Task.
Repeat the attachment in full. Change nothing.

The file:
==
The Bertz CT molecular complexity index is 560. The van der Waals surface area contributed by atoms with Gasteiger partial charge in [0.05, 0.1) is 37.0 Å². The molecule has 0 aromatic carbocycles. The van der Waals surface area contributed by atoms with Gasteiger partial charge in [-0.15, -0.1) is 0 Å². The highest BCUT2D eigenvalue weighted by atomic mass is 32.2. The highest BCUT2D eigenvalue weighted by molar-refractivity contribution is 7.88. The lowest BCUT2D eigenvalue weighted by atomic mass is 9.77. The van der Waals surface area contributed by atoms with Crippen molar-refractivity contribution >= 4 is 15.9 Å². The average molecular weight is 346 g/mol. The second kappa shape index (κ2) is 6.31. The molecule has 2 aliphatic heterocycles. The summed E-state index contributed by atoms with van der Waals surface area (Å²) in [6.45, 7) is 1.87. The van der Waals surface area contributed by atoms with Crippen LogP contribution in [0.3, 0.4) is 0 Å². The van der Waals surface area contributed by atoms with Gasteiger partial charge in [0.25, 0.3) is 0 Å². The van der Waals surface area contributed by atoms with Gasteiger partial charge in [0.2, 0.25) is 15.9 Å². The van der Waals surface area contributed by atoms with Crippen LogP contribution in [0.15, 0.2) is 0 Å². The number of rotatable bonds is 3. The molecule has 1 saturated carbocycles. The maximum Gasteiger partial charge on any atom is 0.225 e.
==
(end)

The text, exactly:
The Bertz CT molecular complexity index is 560. The van der Waals surface area contributed by atoms with Gasteiger partial charge in [0.05, 0.1) is 37.0 Å². The molecule has 0 aromatic carbocycles. The van der Waals surface area contributed by atoms with Gasteiger partial charge in [-0.15, -0.1) is 0 Å². The highest BCUT2D eigenvalue weighted by atomic mass is 32.2. The highest BCUT2D eigenvalue weighted by molar-refractivity contribution is 7.88. The lowest BCUT2D eigenvalue weighted by atomic mass is 9.77. The van der Waals surface area contributed by atoms with Crippen molar-refractivity contribution >= 4 is 15.9 Å². The average molecular weight is 346 g/mol. The second kappa shape index (κ2) is 6.31. The molecule has 2 aliphatic heterocycles. The summed E-state index contributed by atoms with van der Waals surface area (Å²) in [6.45, 7) is 1.87. The van der Waals surface area contributed by atoms with Crippen LogP contribution in [0.3, 0.4) is 0 Å². The van der Waals surface area contributed by atoms with Gasteiger partial charge in [0.25, 0.3) is 0 Å². The van der Waals surface area contributed by atoms with Gasteiger partial charge in [0.2, 0.25) is 15.9 Å². The van der Waals surface area contributed by atoms with Crippen LogP contribution in [0.15, 0.2) is 0 Å². The number of rotatable bonds is 3. The molecule has 1 saturated carbocycles. The maximum Gasteiger partial charge on any atom is 0.225 e.